Mary Robinette Kowal: The Familiar & the Strange
Mary Robinette Kowal was born Mary Robinette Harrison on February 8, 1969 in Raleigh NC. She attended Eastern Carolina University, majoring in Art Education, with a minor in Theater and Speech. In 1991 she left for an internship at the Center for Puppetry Arts in Atlanta GA and never went back. She has been a professional puppeteer ever since. Kowal spent a year and a half working in Iceland on the children’s television show Lazytown, worked for various other shows and theaters, and ran her own company, Other Hand Productions.
Kowal began publishing fiction in literary journals in 2004, and in SF magazines with ‘‘Portrait of Ari’’ in Strange Horizons (2006). Her work has since appeared in various genre magazines and anthologies. Notable stories include Hugo Award finalists ‘‘Evil Robot Monkey’’ (2008), Hugo winners ‘‘For Want of a Nail’’ (2010) and ‘‘The Lady Astronaut of Mars’’ (2013), and Nebula Award finalist ‘‘Kiss Me Twice’’ (2011). Some of her short fiction was collected in Scenting the Dark and Other Stories (2009) and Word Puppets (2015).
Kowal is also a novelist, notably of the Jane Austen-inspired Glamourist Histories series: Shades of Milk and Honey (2010), Glamour in Glass (2012), Without a Summer (2013), Valour and Vanity (2014), and Of Noble Family (2015). Standalone Ghost Talkers (2016) is a fantasy set during WWI. The Calculating Stars and The Fated Sky, set in the world of ‘‘The Lady Astronaut of Mars’’, are forthcoming as a duology in 2018.
She served as secretary for the Science Fiction and Fantasy Writers of America starting in 2008, and spent two terms as SFWA vice-president starting in 2010. She was the art director for small-press magazine Shimmer. She attended Orson Scott Card’s Literary Boot Camp in 2005, and won the Campbell Award for Best New Writer in 2008. Since 2008 she has been part of the Hugo Award-winning Writing Excuses podcast.
Kowal lives in Chicago IL with husband Robert Kowal, married 2001.
Excerpts from the interview:
‘‘The moment I knew I was setting something during the First World War, I knew that darkness was going to be part of it, and that I would have to work really hard to keep the darkness from completely overwhelming Ghost Talkers. When you do any reading at all about the First World War, it becomes very clear why it made such a huge, permanent mark on Europe – and the US less so, because we were not directly touched by it. It wasn’t even the death tolls, because in England a lot of men actually came home, but everyone came home wounded in some way, either physically or emotionally. I read interview after interview of survivors saying, ‘I went over the top of the trench, and everyone in my platoon died. I don’t know why I lived.’ I knew going in that dealing with someone who deals with ghosts as her job, during WWI, would mean a darker book than people are used to from me. On the other hand, the last book in the Glamourist series, I jokingly refer to as ‘Regency Grimdark.’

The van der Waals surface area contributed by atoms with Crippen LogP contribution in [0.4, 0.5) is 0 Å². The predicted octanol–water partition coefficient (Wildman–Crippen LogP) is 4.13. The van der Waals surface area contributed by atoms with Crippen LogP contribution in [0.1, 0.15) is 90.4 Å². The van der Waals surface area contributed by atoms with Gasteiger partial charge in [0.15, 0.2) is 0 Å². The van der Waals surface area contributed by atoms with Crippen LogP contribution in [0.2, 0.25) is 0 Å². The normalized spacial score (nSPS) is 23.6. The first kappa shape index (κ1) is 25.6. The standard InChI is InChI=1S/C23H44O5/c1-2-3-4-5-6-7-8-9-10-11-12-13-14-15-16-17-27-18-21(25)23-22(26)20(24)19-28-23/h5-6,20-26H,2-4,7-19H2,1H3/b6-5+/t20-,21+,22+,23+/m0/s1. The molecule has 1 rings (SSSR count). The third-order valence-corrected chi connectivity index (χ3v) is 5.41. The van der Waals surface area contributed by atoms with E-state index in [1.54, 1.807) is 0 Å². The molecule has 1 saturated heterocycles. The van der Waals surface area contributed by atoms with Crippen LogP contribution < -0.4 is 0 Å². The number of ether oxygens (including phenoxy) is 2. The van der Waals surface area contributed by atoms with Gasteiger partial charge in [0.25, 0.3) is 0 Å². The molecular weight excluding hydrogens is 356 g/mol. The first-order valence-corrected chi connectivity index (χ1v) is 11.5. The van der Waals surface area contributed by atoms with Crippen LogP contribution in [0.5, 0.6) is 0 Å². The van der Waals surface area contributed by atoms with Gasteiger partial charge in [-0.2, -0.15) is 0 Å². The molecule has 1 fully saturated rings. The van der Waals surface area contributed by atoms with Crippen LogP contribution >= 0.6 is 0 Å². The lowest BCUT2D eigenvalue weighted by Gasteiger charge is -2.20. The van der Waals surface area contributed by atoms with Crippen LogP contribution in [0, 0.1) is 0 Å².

‘‘I had already been doing reading about WWI, just because I like history. Ginger Stuyvesant, the heroine, actually comes from some short stories I’d written, and the ideas that make up this book were originally just the backstory. I’d done some research for the stories, but it wasn’t really until I started to get into the novel that I buckled down and did some more research and realized how much perceived knowledge I had about the First World War was completely wrong and very American-centric. You watch these war movies, and it’s all about the men at the battlefront. I did not realize at all how heavily involved women were in the First World War, and how directly tied it was to suffrage. Because all of the men were basically needed as cannon fodder, women were the ambulance drivers and the motorcycle couriers, so all of the orders sent to the front lines were delivered by young women on motorcycles. All of these places where women are right up at the front – nurses in hospitals, doctors in hospitals – they’re all just right there, and that gets completely glossed over and deleted.”